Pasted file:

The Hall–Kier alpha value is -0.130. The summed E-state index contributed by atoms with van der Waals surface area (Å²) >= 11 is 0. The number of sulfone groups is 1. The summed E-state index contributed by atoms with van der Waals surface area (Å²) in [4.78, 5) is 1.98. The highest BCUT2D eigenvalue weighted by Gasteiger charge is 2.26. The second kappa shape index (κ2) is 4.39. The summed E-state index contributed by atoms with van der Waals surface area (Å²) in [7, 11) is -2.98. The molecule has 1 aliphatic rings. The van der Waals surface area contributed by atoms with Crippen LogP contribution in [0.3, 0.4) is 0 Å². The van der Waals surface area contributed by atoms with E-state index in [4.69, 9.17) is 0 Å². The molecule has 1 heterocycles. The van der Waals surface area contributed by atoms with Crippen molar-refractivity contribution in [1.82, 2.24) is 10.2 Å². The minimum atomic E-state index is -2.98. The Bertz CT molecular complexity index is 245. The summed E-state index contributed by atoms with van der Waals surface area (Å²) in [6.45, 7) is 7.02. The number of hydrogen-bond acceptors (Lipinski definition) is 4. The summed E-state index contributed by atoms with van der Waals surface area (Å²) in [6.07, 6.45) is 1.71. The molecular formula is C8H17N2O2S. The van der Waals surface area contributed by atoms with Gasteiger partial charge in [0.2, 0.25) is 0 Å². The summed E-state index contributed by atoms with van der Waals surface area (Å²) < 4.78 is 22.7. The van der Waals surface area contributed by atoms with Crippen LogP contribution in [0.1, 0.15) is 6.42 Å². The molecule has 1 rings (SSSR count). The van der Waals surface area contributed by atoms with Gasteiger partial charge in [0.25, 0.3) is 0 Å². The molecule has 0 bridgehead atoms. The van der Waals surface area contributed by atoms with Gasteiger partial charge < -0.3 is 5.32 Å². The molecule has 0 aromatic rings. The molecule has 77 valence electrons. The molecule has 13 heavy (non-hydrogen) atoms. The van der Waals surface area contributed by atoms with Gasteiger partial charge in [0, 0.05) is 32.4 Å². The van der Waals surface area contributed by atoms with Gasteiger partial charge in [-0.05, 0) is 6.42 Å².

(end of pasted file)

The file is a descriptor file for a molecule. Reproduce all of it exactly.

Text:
The Hall–Kier alpha value is -0.130. The summed E-state index contributed by atoms with van der Waals surface area (Å²) >= 11 is 0. The number of sulfone groups is 1. The summed E-state index contributed by atoms with van der Waals surface area (Å²) in [4.78, 5) is 1.98. The highest BCUT2D eigenvalue weighted by Gasteiger charge is 2.26. The second kappa shape index (κ2) is 4.39. The summed E-state index contributed by atoms with van der Waals surface area (Å²) in [7, 11) is -2.98. The molecule has 1 aliphatic rings. The van der Waals surface area contributed by atoms with Crippen LogP contribution in [0.3, 0.4) is 0 Å². The van der Waals surface area contributed by atoms with E-state index in [4.69, 9.17) is 0 Å². The molecule has 1 heterocycles. The van der Waals surface area contributed by atoms with Crippen molar-refractivity contribution in [1.82, 2.24) is 10.2 Å². The minimum atomic E-state index is -2.98. The Bertz CT molecular complexity index is 245. The summed E-state index contributed by atoms with van der Waals surface area (Å²) in [6.45, 7) is 7.02. The number of hydrogen-bond acceptors (Lipinski definition) is 4. The summed E-state index contributed by atoms with van der Waals surface area (Å²) in [6.07, 6.45) is 1.71. The molecular formula is C8H17N2O2S. The van der Waals surface area contributed by atoms with Gasteiger partial charge in [0.2, 0.25) is 0 Å². The summed E-state index contributed by atoms with van der Waals surface area (Å²) < 4.78 is 22.7. The van der Waals surface area contributed by atoms with Crippen LogP contribution in [0.1, 0.15) is 6.42 Å². The molecule has 1 rings (SSSR count). The van der Waals surface area contributed by atoms with Gasteiger partial charge in [0.25, 0.3) is 0 Å². The molecule has 0 bridgehead atoms. The van der Waals surface area contributed by atoms with Gasteiger partial charge < -0.3 is 5.32 Å². The molecule has 0 aromatic rings. The molecule has 77 valence electrons. The molecule has 13 heavy (non-hydrogen) atoms. The van der Waals surface area contributed by atoms with Gasteiger partial charge in [0, 0.05) is 32.4 Å². The van der Waals surface area contributed by atoms with Gasteiger partial charge in [-0.05, 0) is 6.42 Å².